Lebanon's own Christine Brewer makes a triumphant return to the stage where she first honed her performing skills in the moving "Dialogues of the Carmelites."
The Opera Theatre of St. Louis had not staged Francis Poulenc's 1957 historical piece until now, its fourth and final offering of its innovative 39th season.
Based on the true story about a convent of nuns martyred at the guillotine in 1794 during the French Revolution, the opera features stirring melodrama and impassioned singing.
Brewer's role is pivotal but not the main focus, as Madame Lidoine, the new prioress. When she finally appears and engages in song, her impact is undeniable. It is a special moment. No wonder she was named one of the top 20 sopranos of the 20th century.
Brewer, who made her debut in 1982, last performed at OTSL five years ago. On Friday, she was welcomed back with vigorous applause from the second evening's audience. Her glorious soprano, as did the rest of the dynamic leads, vaulted the production to another level.
This tragic tale is filled with memorable characters. Kelly Kaduce, whose extraordinary "Salome" a few years ago is still talked about, vocally soars as Blanche. A gifted actress, she was effective conveying Blanche's anxieties and fears about living.
The ideals of Catholic theology are emphasized once Blanche enters the convent, through the nuns she meets, notably grace, prayer and sacrifice. The growth of her spirituality is reflected in the prose.
Meredith Arwady was an impressive Madame de Croissy, the prioress, showcasing her robust, rich voice, Her gruesome death scene was particularly gut-wrenching.
Diminutive Ashley Emerson delighted the crowd as the young virtuous Sister Constance, whose personality and spirit were magnetic. In her OTSL debut, Daveda Karanas sang Mother Marie with admirable skill.
The men distinguished themselves, too, with Troy Cook as Blanche's father, the Marquis de la Force, and Michael Porter, as her brother, the Chevalier, strong. Kyle Erdos-Knapp, while looking like a too young hippy friar, displayed such a pure, clear tone as the priest.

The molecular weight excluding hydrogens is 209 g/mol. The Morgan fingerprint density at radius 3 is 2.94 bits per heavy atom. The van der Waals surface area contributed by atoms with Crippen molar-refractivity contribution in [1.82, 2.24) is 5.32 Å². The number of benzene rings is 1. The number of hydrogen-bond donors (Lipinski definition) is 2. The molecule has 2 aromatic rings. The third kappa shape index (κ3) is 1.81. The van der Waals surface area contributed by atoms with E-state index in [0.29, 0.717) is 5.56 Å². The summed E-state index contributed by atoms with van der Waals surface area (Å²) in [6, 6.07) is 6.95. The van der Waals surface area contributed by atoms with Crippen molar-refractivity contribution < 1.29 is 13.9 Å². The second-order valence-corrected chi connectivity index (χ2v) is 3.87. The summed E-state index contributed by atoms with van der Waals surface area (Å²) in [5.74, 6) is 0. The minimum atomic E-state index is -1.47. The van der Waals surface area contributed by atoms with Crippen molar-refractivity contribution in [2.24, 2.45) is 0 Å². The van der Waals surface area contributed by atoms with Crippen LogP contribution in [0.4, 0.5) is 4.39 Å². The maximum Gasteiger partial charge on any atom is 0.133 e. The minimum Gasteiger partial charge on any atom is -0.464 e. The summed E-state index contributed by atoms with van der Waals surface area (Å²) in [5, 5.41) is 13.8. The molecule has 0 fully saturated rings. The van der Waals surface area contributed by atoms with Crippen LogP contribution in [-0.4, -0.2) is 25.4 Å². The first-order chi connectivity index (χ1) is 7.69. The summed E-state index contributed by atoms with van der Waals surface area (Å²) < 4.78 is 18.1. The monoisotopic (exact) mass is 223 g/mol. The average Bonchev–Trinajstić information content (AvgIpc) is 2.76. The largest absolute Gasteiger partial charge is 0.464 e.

An austere "box," Andrew Lieberman's set ultimately became too confining and limited. However, the backdrop's plain white walls became a bold statement when each woman left her signature. The lighting by James F. Ingalls enhanced the danger and the harrowing outcome.
Director Robin Guarino went with a minimalist approach to allow the intense emotions to resonate, which worked for most of three hours, but a few plot points became muddled -- particularly when all the nuns are pretty much wearing the same costume.
The prose can become dense -- "Dialogues," after all, is in the title -- but the performers were adept at keeping things moving, and briskly enunciating the English translation.
Conductor Ward Stare capably handled the music's rhythms effectively, finessing the rising emotions with great precision.
Other metro-east residents involved in the production included Granite City native Erie Mills, who was the English diction specialist, and Jamie Eros, Debby Lennon and Sarah Price as choristers.
Few moments in art are as potent as the sound of the guillotine and the 16 nuns, one by one, meeting their fate with obvious courage. A palpable hush fell over the crowd for a significant period.
And then the audience roared in appreciation for the exceptional voices on display -- with Swiss watch timing, the cast's expressive emoting was of the highest caliber.
What: "Dialogues of the Carmelites"
Who: Opera Theatre of St. Louis
When: tonight and Saturday
Where: Loretto-Hilton Center at Webster University, 130 Edgar Road, St. Louis